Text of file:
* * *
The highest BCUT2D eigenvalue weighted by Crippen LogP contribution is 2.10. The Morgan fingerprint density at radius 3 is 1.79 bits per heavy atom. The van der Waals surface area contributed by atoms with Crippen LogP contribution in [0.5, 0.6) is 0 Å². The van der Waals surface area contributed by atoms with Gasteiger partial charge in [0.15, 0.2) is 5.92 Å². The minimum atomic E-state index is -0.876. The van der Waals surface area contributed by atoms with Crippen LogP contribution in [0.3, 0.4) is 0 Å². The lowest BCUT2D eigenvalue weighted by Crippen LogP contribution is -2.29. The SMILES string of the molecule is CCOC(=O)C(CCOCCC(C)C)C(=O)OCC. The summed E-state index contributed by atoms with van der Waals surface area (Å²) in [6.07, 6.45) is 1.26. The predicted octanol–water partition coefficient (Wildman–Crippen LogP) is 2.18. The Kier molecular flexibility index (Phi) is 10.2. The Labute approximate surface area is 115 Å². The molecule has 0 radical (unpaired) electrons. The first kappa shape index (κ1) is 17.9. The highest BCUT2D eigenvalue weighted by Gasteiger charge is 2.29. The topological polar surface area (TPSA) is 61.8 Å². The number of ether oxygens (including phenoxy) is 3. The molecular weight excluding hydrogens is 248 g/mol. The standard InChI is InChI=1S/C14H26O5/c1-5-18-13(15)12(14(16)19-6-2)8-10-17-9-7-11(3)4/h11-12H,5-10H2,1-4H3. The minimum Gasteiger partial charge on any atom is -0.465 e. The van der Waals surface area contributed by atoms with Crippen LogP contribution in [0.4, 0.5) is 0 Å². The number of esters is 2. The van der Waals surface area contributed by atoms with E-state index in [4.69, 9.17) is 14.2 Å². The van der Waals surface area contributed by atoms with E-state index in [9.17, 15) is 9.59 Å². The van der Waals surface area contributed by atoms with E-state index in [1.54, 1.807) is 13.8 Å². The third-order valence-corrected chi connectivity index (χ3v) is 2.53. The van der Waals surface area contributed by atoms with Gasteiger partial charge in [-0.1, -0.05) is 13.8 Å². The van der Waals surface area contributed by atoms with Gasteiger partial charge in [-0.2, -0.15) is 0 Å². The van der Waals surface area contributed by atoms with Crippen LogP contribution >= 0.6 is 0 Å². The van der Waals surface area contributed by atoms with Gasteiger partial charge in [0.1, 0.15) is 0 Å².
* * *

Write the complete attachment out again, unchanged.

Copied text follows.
The highest BCUT2D eigenvalue weighted by Crippen LogP contribution is 2.10. The Morgan fingerprint density at radius 3 is 1.79 bits per heavy atom. The van der Waals surface area contributed by atoms with Crippen LogP contribution in [0.5, 0.6) is 0 Å². The van der Waals surface area contributed by atoms with Gasteiger partial charge in [0.15, 0.2) is 5.92 Å². The minimum atomic E-state index is -0.876. The van der Waals surface area contributed by atoms with Crippen LogP contribution in [0.3, 0.4) is 0 Å². The lowest BCUT2D eigenvalue weighted by Crippen LogP contribution is -2.29. The SMILES string of the molecule is CCOC(=O)C(CCOCCC(C)C)C(=O)OCC. The summed E-state index contributed by atoms with van der Waals surface area (Å²) in [6.07, 6.45) is 1.26. The predicted octanol–water partition coefficient (Wildman–Crippen LogP) is 2.18. The Kier molecular flexibility index (Phi) is 10.2. The Labute approximate surface area is 115 Å². The molecule has 0 radical (unpaired) electrons. The first kappa shape index (κ1) is 17.9. The highest BCUT2D eigenvalue weighted by Gasteiger charge is 2.29. The topological polar surface area (TPSA) is 61.8 Å². The number of ether oxygens (including phenoxy) is 3. The molecular weight excluding hydrogens is 248 g/mol. The standard InChI is InChI=1S/C14H26O5/c1-5-18-13(15)12(14(16)19-6-2)8-10-17-9-7-11(3)4/h11-12H,5-10H2,1-4H3. The minimum Gasteiger partial charge on any atom is -0.465 e. The van der Waals surface area contributed by atoms with Crippen LogP contribution in [0.4, 0.5) is 0 Å². The number of esters is 2. The van der Waals surface area contributed by atoms with E-state index in [4.69, 9.17) is 14.2 Å². The van der Waals surface area contributed by atoms with E-state index in [9.17, 15) is 9.59 Å². The van der Waals surface area contributed by atoms with E-state index in [1.54, 1.807) is 13.8 Å². The third-order valence-corrected chi connectivity index (χ3v) is 2.53. The van der Waals surface area contributed by atoms with Gasteiger partial charge in [-0.1, -0.05) is 13.8 Å². The van der Waals surface area contributed by atoms with Gasteiger partial charge in [-0.2, -0.15) is 0 Å². The van der Waals surface area contributed by atoms with Crippen LogP contribution >= 0.6 is 0 Å². The van der Waals surface area contributed by atoms with Gasteiger partial charge in [0.1, 0.15) is 0 Å².